The English Curriculum
The English Curriculum at Da Vinci is designed to be both rigorous and inspiring for all students. The students will go on a journey through literature during their five years at Da Vinci Academy, developing an understanding of the literary canon in great depth and breadth. At KS3 (Years 7 – 9) the students are building up the knowledge and skills that will make them successful at GCSE but, more importantly, they are being given the time to develop a love of the subject, embed and secure key skills, and also to study a range of literary and non-literary texts. Each unit introduces new knowledge and introduces students to new texts whilst simultaneously reviewing and embedding knowledge that students have already developed in their previous studies in English. The students cover a wide range of poetry, prose and drama at KS3, alongside developing key reading, writing and oracy skills.
The students will study four units of work per year. Each unit of work is supported by a “work booklet”. These booklets include all the key knowledge that the students need and, where appropriate, include copies of the whole text that they are studying, or key extracts. The work booklets not only provide key knowledge for students, ensuring parity across all students in terms of knowledge, but they also interleave key context and skills across the 3 years of KS3 and into KS4. Much of the context that is taught is applicable to students beyond the English classroom and aims to support students to think critically, challenge stereotypes and strongly-held beliefs and understand the canon of literature and how it has changed and developed over time to reflect the society in which it was written.
The Writing Curriculum
Alongside our KS3 lessons, students will have the opportunity to develop their writing skills. Over the year, they will cover a wide range of writing forms and will spend time planning, drafting and re-drafting their writing. During our writing focused lessons, students will also have opportunities to develop and enrich their vocabulary and will read a range of writing styles that they can replicate and learn from.
Please see below an overview of the Long-Term Plan for KS3:
|Year 7||Year 8||Year 9|
|The birth of and development of narrative through time.||Writing Curriculum||Themes, contexts and genres.||Writing Curriculum||The birth of modernism and literature in the modern world.||Writing Curriculum|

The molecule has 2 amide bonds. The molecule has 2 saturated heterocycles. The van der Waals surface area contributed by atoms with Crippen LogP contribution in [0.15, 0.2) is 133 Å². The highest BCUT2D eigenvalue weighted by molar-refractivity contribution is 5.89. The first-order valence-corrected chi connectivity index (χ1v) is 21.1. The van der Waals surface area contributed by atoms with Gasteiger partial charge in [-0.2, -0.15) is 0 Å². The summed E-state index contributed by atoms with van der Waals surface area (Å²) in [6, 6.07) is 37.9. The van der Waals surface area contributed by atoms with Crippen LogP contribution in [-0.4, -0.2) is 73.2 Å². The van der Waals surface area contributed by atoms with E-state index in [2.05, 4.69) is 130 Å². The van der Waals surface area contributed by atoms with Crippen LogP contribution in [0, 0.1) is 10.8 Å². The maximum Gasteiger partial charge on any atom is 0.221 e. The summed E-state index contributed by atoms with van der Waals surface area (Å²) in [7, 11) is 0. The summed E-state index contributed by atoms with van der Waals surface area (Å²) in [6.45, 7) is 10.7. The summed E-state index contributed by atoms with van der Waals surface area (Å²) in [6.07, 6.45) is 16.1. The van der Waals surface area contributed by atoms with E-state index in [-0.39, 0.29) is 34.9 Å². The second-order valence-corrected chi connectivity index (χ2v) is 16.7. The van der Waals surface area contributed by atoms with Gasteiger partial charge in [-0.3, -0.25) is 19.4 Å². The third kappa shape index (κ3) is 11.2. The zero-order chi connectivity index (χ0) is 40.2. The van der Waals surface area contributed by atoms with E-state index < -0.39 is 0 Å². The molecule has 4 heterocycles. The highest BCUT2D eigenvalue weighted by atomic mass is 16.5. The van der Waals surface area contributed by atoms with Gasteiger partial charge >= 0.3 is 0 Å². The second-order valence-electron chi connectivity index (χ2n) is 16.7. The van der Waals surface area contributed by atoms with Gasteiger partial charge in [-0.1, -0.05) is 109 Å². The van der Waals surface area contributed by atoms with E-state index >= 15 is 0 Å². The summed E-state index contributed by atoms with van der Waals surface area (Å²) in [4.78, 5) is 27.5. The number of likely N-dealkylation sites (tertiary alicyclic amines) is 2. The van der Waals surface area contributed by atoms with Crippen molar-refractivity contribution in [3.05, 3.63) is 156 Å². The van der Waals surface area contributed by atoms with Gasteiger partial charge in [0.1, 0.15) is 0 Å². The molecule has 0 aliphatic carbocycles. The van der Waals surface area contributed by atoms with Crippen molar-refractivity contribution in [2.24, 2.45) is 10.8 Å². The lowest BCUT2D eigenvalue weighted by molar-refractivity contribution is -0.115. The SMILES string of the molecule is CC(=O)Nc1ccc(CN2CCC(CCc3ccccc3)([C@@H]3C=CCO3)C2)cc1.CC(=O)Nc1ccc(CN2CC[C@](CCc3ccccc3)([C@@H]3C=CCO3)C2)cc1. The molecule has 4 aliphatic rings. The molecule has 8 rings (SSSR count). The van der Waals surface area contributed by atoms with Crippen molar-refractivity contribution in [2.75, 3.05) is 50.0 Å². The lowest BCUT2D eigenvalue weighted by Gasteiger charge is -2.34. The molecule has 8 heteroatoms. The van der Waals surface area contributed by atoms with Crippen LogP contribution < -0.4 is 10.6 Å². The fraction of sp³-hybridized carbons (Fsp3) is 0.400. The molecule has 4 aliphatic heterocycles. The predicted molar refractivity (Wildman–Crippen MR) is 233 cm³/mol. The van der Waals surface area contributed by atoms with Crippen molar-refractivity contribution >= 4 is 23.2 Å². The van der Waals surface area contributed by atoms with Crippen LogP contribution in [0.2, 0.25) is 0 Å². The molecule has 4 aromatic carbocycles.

|Unit 1: Myths and Legends – the beginnings of narrative and the oral tradition||Monologue Writing||Unit 1: Introduction to the Gothic genre: A Study of Jekyll & Hyde||Writing a gothic short story||Unit 1: The Female Voice over Time||Journalism – writing a feature article on an issue related to gender|
|Unit 2: The Birth of, and development of, narrative poetry||Narrative Poetry writing||Unit 2: Power & Conflict: Shakespeare’s powerful characters and the theme of power through time||The power of rhetoric – writing a persuasive speech||Unit 2: The Struggle for Identity in Modern Literature: A study of Anita and Me||Short story writing – writing a short story about identity|
|Unit 3: The Elizabethan Theatre and Shakespeare: Romeo and Juliet||Transactional writing – a speech concerning issues facing young people||Unit 3: Dystopia and Fractured Worlds: A study of Animal Farm||Writing a dystopia short story||Unit 3: Class and Society in Modern Drama: A study of Blood Brothers||Writing a screen play|
|Unit 4: Introduction to the 19th century – short stories||Journal writing||Unit 4: Exploring Literature from Other Cultures and Traditions: Short story collection||Writing a letter fighting for a disenfranchised group||Unit 4: The History of Tragedy and Shakespearean Tragedy: A study of Hamlet and Othello||Journalism writing – writing about a tragic event|
Students are set homework weekly in English. This homework involves the use of knowledge organisers to self-quiz (or, at times, the questions may be set by the teacher). The purpose of homework in English is to help students to develop independent learning skills and the key revision skills that will support their success as they move through education.
We follow the AQA GCSE English Language and GCSE English Literature specification. All students are entered for both qualifications. The set texts for Literature are:
- Charles Dickens: A Christmas Carol
- J.B Priestley: An Inspector Calls
- William Shakespeare: Macbeth
- AQA Power & Conflict poetry anthology
KS4 students have four English lessons per week. These will be split into three lessons for Literature and one lesson per week that focuses on English language skills. Students will also have short blocks of time that focus on English Language specifically.
|Year 10||Year 11|
|AQA GCSE English Literature & English Language|